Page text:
They want to race out and offer traineeships and say, “Look how wonderful. We’ve offered 300 traineeships.” And then the following year after they’ve finished their traineeship, you ask the question, “Well, how many have you actually taken on?” And it might be about eight out of 300, so all of these others have disappeared and you kind of think, “Well, were you really signing up for the traineeship just because you get government money for this and you can print those numbers in some sexy, glossy brochure or somewhere like that?”
But here at NAB, it’s quite a different story and there is a good record to tell. I can’t tell you what the exact numbers are but that notion of retaining Aboriginal employees from traineeships into real employment is quite substantial and the rest of corporate Australia should watch on and learn from that and be inspired to emulate that kind of record.
HEALEY: Chris, you’ve got a pretty good BS detector, in my dealings with you. How do we keep it real and ensure that we at NAB continue to make progress?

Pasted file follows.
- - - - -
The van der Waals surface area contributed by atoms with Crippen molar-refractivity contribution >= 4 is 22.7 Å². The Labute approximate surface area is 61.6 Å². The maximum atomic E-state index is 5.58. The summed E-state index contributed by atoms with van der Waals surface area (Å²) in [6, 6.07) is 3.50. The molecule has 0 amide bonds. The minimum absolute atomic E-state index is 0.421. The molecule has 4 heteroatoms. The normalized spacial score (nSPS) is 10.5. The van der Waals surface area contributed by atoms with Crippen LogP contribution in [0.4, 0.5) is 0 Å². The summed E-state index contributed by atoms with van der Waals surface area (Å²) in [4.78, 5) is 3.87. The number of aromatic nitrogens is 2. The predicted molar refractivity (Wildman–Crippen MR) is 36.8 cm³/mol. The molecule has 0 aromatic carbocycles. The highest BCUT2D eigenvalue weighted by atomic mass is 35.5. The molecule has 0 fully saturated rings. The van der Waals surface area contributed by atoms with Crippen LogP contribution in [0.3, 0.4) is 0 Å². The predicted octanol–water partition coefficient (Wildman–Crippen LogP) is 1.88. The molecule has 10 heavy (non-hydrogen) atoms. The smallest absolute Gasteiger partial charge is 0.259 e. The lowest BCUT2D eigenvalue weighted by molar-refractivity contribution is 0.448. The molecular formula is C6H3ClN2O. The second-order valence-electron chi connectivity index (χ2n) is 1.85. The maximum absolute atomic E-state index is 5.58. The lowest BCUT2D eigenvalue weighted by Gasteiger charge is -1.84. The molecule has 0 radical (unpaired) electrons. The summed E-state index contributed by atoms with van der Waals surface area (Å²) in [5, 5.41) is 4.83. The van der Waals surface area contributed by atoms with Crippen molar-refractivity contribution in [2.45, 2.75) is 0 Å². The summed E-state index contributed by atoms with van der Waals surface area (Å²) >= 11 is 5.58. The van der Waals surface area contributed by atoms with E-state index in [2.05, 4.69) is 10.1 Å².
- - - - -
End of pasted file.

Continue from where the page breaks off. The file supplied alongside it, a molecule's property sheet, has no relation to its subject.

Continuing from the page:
SARRA: You know, I watch government make this mistake and other corporate entities make this mistake in their relationship with Aboriginal Australia.
And the mistake is this – that we commit to wanting to embrace Aboriginal Australia but then we tippy-toe around and our courage to challenge Aboriginal Australia where it needs to be challenged is diminished, and that’s quite frustrating.
And in some ways I think we as Aboriginal Australia are not questioned to the extent that we should be. Now, as a consequence, we see some really horrific kind of fallout from that. We see lots and lots of, for instance, government money and corporate money being wasted on ideas that are just being kind of shoved into the wrong sort of ideology.
And because we are in a circumstance where we are maybe intimidated by some Aboriginal figures who are advocates of particular projects or ideologies, we just back off and we don’t question because we might be scared of being abused or scared of having our organisation attacked or criticised through the media, and none of this is helpful in the interest of a relationship where you can be at your best and we as Aboriginal Australia can be at our best.